When I was fifteen, I dated a man named Michael. He was twenty-three and already divorced, had fled the state of Texas to get away from his ex-wife, who he said had broken his heart so badly he didn’t know if he could go on living. I found this tragically romantic, imagining I might be the one to heal his wounded soul. On Valentine’s Day, he gave me a rose, already wilting. He offered to buy me a cell phone so that he would be able to hear my voice whenever he wanted.

Later that year there was Steven. I don’t remember exactly how old he was, but he must have been at least twenty. The night we met, he pulled me away from my friends, around the dark side of a building into an alley where he pushed me up against a wall and kissed me so hard it made my teeth hurt. In the gray early morning hours, he took my friend Jocelyn and me back to his apartment, where we sat on the edge of a filthy couch watching Steven and his roommates smoke cigarettes and complain about their jobs. I can see now that their lives were small and grimy, with little joy besides driving fast and listening to loud music, playing pool in bars where the very air felt gritty and making out with girls too young to know better. But to me, back then, it seemed glamorous and important. Continue Reading…

Binders, Guest Posts

Dear Students

June 9, 2015

beauty-hunting-jen-logo-black1-300x88By Marissa Landrigan

Dear Students,

There was one semester where I almost flunked out of college.

It was the first semester of my sophomore year–I’d always been a good student, and had managed to get through my freshman year with good grades, while also doing all the silly experimental stuff you’re supposed to do as a freshman. For some reason, the weird transitional college breakdown happened to me a year late.

That semester, Fall 2002, I remember four of the classes I was enrolled in, though it must have been more: Personal Essay, Persuasive Argument, Intro to Sociology, and Biological Anthropology. By December, I’d withdrawn late from Personal Essay, had a D- in Intro to Sociology, and outright failed Biological Anthropology.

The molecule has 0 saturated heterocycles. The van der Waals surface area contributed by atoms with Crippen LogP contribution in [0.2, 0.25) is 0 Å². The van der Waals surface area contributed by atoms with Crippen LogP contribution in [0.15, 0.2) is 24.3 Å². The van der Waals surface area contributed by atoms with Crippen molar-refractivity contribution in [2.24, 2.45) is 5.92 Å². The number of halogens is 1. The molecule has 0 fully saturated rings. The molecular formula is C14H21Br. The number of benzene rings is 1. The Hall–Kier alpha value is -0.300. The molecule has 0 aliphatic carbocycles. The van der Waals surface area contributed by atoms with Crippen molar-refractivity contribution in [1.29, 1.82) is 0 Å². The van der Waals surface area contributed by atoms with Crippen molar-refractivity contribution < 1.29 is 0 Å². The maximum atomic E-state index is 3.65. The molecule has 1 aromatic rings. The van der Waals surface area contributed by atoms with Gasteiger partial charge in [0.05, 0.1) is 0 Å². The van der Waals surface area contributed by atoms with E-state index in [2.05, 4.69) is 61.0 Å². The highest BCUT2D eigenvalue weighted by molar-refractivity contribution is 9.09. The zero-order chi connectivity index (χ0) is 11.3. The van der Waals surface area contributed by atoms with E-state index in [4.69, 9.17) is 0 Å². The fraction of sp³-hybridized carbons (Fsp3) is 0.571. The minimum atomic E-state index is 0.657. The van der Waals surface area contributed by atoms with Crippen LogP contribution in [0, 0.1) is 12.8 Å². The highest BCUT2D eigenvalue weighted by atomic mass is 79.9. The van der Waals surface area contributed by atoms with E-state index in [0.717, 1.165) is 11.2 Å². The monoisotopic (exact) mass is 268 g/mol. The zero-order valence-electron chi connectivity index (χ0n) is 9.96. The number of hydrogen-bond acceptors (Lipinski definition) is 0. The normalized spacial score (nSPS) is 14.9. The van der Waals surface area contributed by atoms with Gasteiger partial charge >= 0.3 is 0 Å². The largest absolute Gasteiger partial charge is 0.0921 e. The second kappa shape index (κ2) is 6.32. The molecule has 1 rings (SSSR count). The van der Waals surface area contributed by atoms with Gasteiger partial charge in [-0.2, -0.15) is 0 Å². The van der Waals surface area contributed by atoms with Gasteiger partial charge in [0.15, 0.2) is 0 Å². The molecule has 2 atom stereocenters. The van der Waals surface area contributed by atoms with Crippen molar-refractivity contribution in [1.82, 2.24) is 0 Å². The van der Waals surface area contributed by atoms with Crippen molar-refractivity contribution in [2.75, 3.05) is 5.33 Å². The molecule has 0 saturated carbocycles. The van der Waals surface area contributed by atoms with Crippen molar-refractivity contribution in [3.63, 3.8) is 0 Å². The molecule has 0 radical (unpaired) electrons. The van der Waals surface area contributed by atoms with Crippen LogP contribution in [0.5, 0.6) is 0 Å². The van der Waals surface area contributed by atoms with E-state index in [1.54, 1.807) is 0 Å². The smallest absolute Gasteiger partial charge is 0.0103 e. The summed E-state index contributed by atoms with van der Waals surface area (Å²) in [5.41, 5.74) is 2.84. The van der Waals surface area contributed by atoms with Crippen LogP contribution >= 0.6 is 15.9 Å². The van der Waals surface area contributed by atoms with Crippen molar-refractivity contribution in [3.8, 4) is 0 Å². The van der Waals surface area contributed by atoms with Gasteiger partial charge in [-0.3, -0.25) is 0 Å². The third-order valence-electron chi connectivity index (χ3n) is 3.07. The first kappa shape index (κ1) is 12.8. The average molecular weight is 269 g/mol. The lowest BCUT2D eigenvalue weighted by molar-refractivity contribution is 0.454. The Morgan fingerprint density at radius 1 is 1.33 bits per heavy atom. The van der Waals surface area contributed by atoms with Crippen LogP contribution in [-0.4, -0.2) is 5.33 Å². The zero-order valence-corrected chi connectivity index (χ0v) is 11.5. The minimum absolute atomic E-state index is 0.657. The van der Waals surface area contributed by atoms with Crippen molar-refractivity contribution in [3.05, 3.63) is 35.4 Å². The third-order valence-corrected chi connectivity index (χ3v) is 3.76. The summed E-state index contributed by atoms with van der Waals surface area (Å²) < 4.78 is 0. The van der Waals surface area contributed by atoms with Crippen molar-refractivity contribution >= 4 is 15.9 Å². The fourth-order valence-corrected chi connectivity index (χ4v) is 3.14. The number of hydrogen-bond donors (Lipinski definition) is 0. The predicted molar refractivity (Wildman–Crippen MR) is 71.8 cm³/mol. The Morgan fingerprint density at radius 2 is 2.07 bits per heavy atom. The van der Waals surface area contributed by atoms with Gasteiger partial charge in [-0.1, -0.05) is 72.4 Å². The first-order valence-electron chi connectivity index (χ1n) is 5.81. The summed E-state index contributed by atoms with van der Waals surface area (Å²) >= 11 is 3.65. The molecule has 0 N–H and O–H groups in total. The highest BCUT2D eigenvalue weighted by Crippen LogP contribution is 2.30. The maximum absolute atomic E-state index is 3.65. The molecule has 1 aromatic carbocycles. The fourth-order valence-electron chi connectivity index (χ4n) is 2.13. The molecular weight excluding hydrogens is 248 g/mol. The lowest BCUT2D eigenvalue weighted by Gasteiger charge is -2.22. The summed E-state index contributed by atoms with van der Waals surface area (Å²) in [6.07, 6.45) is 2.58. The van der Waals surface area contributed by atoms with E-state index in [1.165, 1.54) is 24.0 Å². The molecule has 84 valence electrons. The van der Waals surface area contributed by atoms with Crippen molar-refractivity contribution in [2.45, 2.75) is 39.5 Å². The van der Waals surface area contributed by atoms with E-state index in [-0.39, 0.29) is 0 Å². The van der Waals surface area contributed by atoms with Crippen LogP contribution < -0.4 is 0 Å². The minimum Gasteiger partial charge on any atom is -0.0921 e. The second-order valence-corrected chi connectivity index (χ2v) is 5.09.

This isn’t actually a story about how it’s important to take your education seriously, and what an enormous opportunity college is — though you should, and it is. This is a story about how I seriously fucked up, and ultimately, it was ok.

This is a story I’m telling you in hopes of countering the voices you’re probably used to hearing, often from your other professors or people who finished college decades ago, the voices that say you’re not working hard enough, or, life’s hard, so suck it up, or, worse, I don’t care that you’re having a hard time, or, even worse, the silence, the disbelief that comes along with ignoring what a hard time you’re having.

Here’s the big secret you won’t hear many professors admit, though I don’t know why: We all had a hard time, all of us, at one point or another. For many of us that hard time happened in college, when our world had been turned upside-down, when we didn’t know who we were or where we were going, when it didn’t feel like there was anyone else who understood.

So I’m going to tell you my story because I want you to know that I understand. Continue Reading…

Binders, Guest Posts

My Two Step Program.

March 18, 2015

beauty-hunting-jen-logo-black1-300x88By Amy Turner.

Getting dressed to go take dance lessons at The Broken Spoke tonight I put on a silk dress and look in the mirror. I am in Austin, visiting from Los Angeles. That’s what I do. I visit the places I had imagined an ‘us’.  Where he was from, where he traveled for work, where he wanted to take me. For some reason, we don’t get there. But when we break up, I go.